The author at 18 in 1993.
James Baldwin said that “Not everything that is faced can be changed, but nothing can be changed until it is faced.” Normally, I face my own unrest quietly.
For some reason, today is different.
Lately, I’ve had a recurring memory from my private high school. For context, my high school was acknowledged as a nationally recognized school of excellence in the early 90s. It was not acknowledged in any way for diversity. There was one black student in my graduating class and no teachers of color. There was one biracial student, me.
The author (left) with his father and sister in 1981.
Over my four years there, I became a connoisseur of slurs: mulatto, moolie, zebraboy, nigger, spic, wetback and the like. As a teen, I was silenced by the fear that happens when danger is sensed. As an adult, I write these slurs freely, because I own them.
Most of these recurring memories circle around a classmate named Bill. Starting Freshman year, Bill would say that after college he was going “to become a police officer and bust all the niggers.” He would look at me and say, “But not you. You know, niggers.” He was so committed to this phrase and ambition that it was also his senior quote in the yearbook, except he replaced “the niggers” with “them all”. After some research online, I see that he was recently promoted to Lieutenant within the Massachusetts police department in which he serves.
The author at his high school graduation in 1993.
Many years later as I was completing my Master’s degree, I happened to be in a class with my high school Spanish teacher. We reconnected, and she acknowledged that my encounters with racism were no surprise to her. I was taken aback. “Trusted” adults had been aware of my daily encounters with racism but had done nothing.
As the events associated with Covid-19, George Floyd, Breonna Taylor, Ahmaud Arbery, Christian Cooper, and Rayshard Brooks unfold, the inequities of America are on full display. Still, our shock over these events is finite, and lasts only until the next trending event. Social media is full of well-intentioned White folks offering pictures and posts connecting their own solidarity, grief, and outrage with the experiences of people of color. However, at this point in history, these gestures alone do not fuel change. Simply caring is no longer enough. Here’s how to be an ally:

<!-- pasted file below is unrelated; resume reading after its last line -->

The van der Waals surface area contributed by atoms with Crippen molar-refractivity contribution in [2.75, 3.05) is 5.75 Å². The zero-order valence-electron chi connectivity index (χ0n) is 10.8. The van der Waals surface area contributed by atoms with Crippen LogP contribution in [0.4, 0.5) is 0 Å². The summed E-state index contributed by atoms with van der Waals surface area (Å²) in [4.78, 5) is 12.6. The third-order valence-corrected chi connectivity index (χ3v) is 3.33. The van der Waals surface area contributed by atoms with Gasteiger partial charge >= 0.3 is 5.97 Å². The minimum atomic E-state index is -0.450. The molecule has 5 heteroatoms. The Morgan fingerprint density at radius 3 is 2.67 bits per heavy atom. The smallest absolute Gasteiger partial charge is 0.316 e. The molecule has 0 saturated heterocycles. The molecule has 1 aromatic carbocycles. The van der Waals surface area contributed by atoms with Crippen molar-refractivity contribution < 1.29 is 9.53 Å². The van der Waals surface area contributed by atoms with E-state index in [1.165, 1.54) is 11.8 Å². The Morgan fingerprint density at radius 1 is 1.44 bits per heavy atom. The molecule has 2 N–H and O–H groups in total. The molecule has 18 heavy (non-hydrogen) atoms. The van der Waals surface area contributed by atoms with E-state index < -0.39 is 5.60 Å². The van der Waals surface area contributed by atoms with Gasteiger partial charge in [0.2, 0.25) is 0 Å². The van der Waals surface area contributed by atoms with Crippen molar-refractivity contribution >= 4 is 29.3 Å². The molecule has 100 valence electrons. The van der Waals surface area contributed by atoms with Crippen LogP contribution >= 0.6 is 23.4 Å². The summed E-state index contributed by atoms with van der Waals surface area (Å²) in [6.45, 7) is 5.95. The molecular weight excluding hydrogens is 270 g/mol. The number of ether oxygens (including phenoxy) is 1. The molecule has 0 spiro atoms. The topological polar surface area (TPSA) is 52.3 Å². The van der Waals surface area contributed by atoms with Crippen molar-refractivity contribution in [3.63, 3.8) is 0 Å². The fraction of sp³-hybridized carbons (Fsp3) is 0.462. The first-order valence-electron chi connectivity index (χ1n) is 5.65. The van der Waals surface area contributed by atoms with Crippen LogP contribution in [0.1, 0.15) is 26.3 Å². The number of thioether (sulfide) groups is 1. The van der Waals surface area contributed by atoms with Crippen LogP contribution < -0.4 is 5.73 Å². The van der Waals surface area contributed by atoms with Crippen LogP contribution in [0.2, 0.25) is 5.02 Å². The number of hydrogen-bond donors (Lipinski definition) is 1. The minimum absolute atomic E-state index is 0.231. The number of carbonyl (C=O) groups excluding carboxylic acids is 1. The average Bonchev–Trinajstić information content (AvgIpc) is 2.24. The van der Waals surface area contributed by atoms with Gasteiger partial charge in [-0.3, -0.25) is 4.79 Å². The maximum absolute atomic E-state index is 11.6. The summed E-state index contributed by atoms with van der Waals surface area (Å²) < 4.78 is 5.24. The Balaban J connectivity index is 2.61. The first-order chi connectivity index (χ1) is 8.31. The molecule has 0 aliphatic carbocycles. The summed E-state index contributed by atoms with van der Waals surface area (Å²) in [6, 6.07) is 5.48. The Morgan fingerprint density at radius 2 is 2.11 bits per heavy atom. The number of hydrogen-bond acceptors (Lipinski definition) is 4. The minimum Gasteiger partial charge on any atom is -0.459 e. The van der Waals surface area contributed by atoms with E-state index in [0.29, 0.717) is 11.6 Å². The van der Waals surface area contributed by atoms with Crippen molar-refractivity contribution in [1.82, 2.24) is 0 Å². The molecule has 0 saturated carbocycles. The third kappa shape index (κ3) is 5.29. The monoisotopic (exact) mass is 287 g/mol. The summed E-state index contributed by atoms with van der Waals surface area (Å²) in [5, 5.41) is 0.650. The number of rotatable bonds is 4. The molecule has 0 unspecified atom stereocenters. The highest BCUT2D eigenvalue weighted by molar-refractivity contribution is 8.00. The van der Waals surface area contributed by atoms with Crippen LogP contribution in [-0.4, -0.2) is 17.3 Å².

Instagram #GeorgeFloyd #justiceforGeorge
Bill and I were sophomores and juniors during the arrest, trial, and aftermath of the savage Rodney King beating. “Can’t we all get along?” was mocked as a tagline in 1992 in the same way that the #GeorgeFloydChallenge was trending on social media in the days following Floyd’s murder. We have been here before. This time, challenge those within your circles - family, friends, and colleagues - over words, ideas, or sentiments which are foundationally racist. Move beyond creating safe spaces to create brave spaces.
Vote for the big elections and the local elections. Vote for the candidates you believe can reunite the tears in the fabric of society. Exercise this right at every occasion. Call and write your elected officials frequently. Voter suppression is a real thing. Stay vigilant.
Dr. King said that rioting is the language of the unheard. Dissent is quintessentially American. If people continue to be disenfranchised and murdered in full view of the country, we deserve to be angry and loud in order to be heard. Your disapproval of protests shouldn’t outweigh your disapproval of police murdering Black Americans.
We all need to be active architects of the world that we envision. Without active engagement, xenophobia, homophobia, and racist propaganda can creep their way into even the most steadfast equity strongholds. This work starts at home: start teaching your kids early. If you don’t know how to start, just start. Empower your kids to be the architects of their future. Revisit these difficult discussions often.
Instagram #RacismisTaught #racismislearned
There is too much vitriol and rancor that is being modeled for our society, communities, and children. For my Black and Brown people, recognize your White allies. See people who are not able to walk in your shoes, but will walk by your side. Be offended, but have patience for the insensitive remarks that they may make while grasping for understanding.
Police brutality and police aggression are real for the Black and Brown community. There are inequalities and inequities that are deeply rooted within our society that buoy some while suppressing others. Don’t try to offer temporary solutions. Don’t make excuses. Don’t highlight advances that have been made. Don’t talk more than you listen. Don’t offer hope as a viable outcome. These conversations can be messy and uncomfortable because they put our ignorance on display. It’s easier to walk away than engage. Don’t walk away. Engage at every opportunity that you can.
The author with his two of his three children.
I believe that these are the steps that change us and our perspectives. Perhaps Desmond Tutu said it best, “Do your little bit of good where you are; it’s those little bits of good put together that overwhelm the world.”
These could be your little bits of good. I ask for a little bit.